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How limoncello is putting on the Spritz

The potential for limoncello to move into the big time is huge if brands are able to capitalise on its use in cocktails, and move away from the narrow confines of it being thought of as merely a digestif.


*This feature was originally published in the September 2023 issue of The Spirits Business magazine.

Drinks often make the most sense in the place they were created. A chilled Provence rosé is sublime on a hot summer’s day in the South of France, while a peaty single malt comes into its own on a wind-whipped winter’s night in Scotland. Trying to translate the magic of certain drinks to new settings can be tricky, but they can also act as conduits that transport you back to happy places. Limoncello producers are hoping to do just that by letting imbibers travel through their glass to the sun-drenched shores of the Amalfi Coast.

While still frequently drunk as a digestif in Italy, and as an after-dinner treat at Italian restaurants the world over, limoncello has been enjoying a renaissance, with brands and bartenders recognising its versatility in cocktails and twists on the Spritz serve, thrusting the liqueur out of the after-dinner realm into aperitivo territory. Accounting for 2% of the liqueurs market, global limoncello volume sales rose by 8% between 2021 and 2022, according to IWSR Drinks Market Analysis, with premium-and-above limoncello growing sales by 11% over the same period, buoyed by a strong performance in its homeland and leading export markets such as the US, the UK and Spain.

“Limoncello has become much more international, and has attracted foreign investment in what was previously a predominantly Italian category,” reveals José Luis Hermoso, research director for Central & South America at IWSR. “A decade ago, more than two out of every three bottles of limoncello were being consumed in its home country, while last year 50% of limoncello was exported.”

He cites the reopening of the on-trade after the pandemic as providing a shot in the arm for the category. “The challenge is to maintain this momentum in a difficult economic environment of high inflation and squeezed disposable incomes,” he says. A savvy way to do this, Hermoso believes, is to piggyback on the popularity of the Italian aperitivo phenomenon around the globe, and “surf the Spritz wave to explore new audiences and consumption occasions outside the digestif serve.”

Limoncello di CapriLeading legacy brands are enjoying a surge in sales, with Bottega posting a 15% spike in sales of its Limoncino brand, and Limoncello di Capri seeing double-digit growth in its major export markets thanks to a particularly strong performance in Scandinavia and Central Europe. Sorrento-based brand Villa Massa, meanwhile, which was acquired by Zamora Company in 2017, enjoyed a “record year” in 2022, growing its sales by 16% and making headway into new export markets such as the Nordics and the Americas.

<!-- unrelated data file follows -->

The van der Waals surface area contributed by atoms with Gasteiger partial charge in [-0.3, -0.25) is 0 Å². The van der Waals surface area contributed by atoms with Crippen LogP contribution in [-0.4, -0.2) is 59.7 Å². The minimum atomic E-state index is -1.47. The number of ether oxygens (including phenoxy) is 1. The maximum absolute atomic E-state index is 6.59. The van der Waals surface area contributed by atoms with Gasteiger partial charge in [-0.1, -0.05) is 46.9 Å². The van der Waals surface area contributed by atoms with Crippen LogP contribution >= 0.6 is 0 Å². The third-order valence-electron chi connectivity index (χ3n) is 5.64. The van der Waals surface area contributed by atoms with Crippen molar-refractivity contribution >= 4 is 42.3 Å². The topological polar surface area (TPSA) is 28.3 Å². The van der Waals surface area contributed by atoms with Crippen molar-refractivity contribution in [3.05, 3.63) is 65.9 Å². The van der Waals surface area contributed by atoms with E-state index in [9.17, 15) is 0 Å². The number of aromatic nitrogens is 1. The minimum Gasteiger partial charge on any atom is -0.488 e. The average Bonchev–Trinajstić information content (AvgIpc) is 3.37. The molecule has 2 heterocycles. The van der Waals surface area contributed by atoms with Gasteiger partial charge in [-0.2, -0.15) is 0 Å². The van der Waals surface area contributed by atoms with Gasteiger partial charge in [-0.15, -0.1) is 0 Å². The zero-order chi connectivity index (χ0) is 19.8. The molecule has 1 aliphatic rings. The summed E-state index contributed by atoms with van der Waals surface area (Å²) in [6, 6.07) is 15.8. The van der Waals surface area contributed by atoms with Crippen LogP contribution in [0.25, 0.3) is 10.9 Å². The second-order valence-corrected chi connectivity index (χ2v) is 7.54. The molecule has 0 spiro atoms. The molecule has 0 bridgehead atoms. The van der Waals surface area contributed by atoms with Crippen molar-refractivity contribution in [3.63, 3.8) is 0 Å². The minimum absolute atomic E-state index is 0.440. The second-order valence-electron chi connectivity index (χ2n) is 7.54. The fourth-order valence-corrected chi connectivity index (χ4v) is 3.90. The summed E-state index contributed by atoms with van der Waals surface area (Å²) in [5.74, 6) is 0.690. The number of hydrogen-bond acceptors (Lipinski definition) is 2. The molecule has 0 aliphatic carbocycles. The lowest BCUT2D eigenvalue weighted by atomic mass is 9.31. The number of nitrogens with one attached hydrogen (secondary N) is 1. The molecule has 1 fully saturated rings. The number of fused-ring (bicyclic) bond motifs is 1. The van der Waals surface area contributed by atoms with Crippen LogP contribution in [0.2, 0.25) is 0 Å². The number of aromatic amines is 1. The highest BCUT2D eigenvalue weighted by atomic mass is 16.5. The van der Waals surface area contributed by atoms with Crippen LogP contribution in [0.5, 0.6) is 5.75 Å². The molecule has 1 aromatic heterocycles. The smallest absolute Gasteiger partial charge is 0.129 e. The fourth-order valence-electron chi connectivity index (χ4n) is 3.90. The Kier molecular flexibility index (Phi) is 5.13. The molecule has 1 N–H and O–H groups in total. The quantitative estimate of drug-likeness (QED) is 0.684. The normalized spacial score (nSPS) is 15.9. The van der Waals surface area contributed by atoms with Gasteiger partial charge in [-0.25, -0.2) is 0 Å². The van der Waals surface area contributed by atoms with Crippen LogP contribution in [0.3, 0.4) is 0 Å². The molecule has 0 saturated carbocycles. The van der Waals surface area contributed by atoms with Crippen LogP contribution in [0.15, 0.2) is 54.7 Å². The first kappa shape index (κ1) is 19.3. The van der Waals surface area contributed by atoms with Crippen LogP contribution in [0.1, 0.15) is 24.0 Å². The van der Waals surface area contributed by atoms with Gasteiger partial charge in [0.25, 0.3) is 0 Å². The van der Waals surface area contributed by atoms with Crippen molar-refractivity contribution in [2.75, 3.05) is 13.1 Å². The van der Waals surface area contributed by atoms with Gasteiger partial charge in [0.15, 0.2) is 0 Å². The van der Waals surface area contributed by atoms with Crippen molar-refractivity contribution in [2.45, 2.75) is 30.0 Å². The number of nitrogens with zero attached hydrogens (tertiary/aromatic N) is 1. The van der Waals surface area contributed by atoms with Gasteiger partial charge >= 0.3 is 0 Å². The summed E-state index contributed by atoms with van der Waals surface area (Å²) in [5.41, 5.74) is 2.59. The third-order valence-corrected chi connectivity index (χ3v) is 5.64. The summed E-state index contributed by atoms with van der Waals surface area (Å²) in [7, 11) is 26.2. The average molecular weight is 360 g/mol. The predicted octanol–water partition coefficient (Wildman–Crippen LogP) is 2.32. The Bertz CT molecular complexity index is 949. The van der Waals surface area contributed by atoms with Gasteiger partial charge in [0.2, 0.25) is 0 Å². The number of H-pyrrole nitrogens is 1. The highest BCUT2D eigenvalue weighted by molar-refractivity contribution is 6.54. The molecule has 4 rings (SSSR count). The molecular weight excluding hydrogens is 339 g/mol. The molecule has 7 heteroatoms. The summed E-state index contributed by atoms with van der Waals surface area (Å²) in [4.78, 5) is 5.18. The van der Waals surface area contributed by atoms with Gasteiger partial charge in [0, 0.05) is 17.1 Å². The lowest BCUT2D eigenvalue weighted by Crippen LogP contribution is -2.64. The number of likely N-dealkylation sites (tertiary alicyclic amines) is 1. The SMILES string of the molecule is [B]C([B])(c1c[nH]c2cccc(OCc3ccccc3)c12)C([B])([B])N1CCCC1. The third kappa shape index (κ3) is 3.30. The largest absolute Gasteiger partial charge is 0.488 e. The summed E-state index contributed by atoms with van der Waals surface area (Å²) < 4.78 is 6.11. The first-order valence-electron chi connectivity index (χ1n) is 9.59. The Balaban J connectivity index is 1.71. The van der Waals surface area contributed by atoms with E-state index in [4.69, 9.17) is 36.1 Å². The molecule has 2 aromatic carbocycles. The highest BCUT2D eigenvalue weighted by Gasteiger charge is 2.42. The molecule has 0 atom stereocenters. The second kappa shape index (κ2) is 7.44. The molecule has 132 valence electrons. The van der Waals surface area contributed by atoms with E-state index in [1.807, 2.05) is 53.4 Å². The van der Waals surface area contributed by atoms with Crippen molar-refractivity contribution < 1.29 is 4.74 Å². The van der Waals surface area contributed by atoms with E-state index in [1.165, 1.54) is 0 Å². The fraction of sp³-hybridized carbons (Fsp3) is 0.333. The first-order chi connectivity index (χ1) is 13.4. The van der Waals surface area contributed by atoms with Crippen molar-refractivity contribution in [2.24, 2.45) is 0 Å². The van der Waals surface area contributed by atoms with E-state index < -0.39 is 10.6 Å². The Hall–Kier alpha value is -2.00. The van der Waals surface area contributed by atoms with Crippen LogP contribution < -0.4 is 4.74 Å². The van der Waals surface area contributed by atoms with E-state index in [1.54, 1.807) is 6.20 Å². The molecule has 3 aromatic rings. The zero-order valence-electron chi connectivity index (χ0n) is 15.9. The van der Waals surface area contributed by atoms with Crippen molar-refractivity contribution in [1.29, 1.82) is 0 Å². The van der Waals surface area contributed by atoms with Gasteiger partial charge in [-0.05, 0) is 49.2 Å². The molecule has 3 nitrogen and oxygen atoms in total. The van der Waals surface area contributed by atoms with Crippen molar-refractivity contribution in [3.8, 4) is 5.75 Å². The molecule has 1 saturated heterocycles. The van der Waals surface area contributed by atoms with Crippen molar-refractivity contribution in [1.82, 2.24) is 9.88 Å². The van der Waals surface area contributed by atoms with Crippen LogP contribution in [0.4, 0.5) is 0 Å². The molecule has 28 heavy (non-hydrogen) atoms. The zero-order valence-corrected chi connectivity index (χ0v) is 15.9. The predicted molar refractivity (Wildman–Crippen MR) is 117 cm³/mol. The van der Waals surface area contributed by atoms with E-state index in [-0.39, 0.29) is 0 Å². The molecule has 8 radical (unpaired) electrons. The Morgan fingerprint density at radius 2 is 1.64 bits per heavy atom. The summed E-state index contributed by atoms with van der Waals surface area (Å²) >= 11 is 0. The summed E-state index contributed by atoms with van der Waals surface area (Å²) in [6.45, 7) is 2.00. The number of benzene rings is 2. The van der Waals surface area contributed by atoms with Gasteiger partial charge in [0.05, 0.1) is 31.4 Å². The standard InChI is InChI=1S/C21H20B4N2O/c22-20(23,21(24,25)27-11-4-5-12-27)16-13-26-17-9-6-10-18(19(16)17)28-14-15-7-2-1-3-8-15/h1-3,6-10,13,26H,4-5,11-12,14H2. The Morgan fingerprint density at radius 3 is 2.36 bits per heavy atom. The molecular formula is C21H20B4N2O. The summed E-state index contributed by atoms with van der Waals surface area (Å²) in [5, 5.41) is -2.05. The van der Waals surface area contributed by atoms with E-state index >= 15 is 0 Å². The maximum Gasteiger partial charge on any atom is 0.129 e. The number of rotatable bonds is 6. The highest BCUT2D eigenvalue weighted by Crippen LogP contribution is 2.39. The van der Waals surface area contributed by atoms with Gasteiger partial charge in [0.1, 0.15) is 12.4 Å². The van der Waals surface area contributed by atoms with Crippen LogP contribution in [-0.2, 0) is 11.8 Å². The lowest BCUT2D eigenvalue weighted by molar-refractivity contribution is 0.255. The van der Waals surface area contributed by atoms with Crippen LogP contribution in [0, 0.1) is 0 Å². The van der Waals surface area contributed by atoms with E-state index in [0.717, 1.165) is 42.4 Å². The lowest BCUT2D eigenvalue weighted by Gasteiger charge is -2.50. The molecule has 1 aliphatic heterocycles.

A new lease of life

In the UK the liqueur is being given a new lease of life through its use in aperitivo cocktails and Spritz serves at venues like Harry’s Bar in Marylebone and in the Big Mamma Group, whose larger-than-life locations include Ave Mario in Covent Garden and Gloria in Shoreditch. “Our organic limoncello sells well across all our restaurants,” says Big Mamma’s group bar manager, Marica Tonucci. “We not only use it as a digestif, but also have it on tap and serve it in one of our most popular drinks – Lo Sgroppino at Jacuzzi and Carlotta – which is made with bergamot sorbet, Italicus liqueur, and limoncello, topped with Champagne. We’ve also twisted it into Spritzes, such as our Limoncello Spritz at Circolo Popolare.”

At the recently renovated Vesper Bar at The Dorchester, bar manager Lucia Montanelli shines a light on limoncello in her twist on a Lemon Drop Martini. “Limoncello shouldn’t be relegated to the digestif category. It’s a very versatile product that can be used as the sweeter component in sour drinks, or as a single ingredient for a Spritz or Collins-style drink,” she says.

The Italian mixologist would like to see more bartenders taking the drink more seriously in cocktails. “I don’t think bartenders in London or Italy are doing enough to get behind limoncello,” she says. “It’s seen as the perfect way to end a meal, but remains very underrated as a valid and versatile cocktail ingredient.”

Federico Pavan, director of mixology at The Donovan Bar in Mayfair, agrees with her. “Using limoncello in ways other than as a digestif is still not common practice, but things are improving. Bartenders should be doing more to promote this amazing liqueur as it is part of the Italian tradition. Connecting legacy limoncello brands with top mixologists would help to grow the category,” he says.

Hindering limoncello’s progress among the global bartending community are the swath of syrupy neon yellow expressions on the market that have very little to do with the real deal from Italy’s Amalfi Coast. “The closest some mainstream limoncellos have come to a lemon is on the label, but craft limoncello is in a different league,” says George Nightingale, founder of Quayside Distillery in Exeter, who recently bottled his first batch of English-made limoncello.

Sandro Bottega, founder and managing director of Bottega, admits that more education is needed to teach consumers the differences between artisan limoncello and the mass-produced examples that have flooded the market. “Limoncello must be promoted as a lifestyle product,” he says. “There are lower-quality limoncellos that are creating problems for the category’s reputation, some of which are made abroad but are branded as Italian products.”

Gareth Franklin, Luxardo’s global brand ambassador, believes history and heritage stand the legacy limoncello brands in good stead, but that misconceptions around the drink still exist. “Liqueurs have been misunderstood for a while because of the use of artificial flavourings and colours in the past,” he says. “Luckily, consumers are more educated than ever, and are looking for brands with integrity. Being a 200-year-old family-owned company helps.”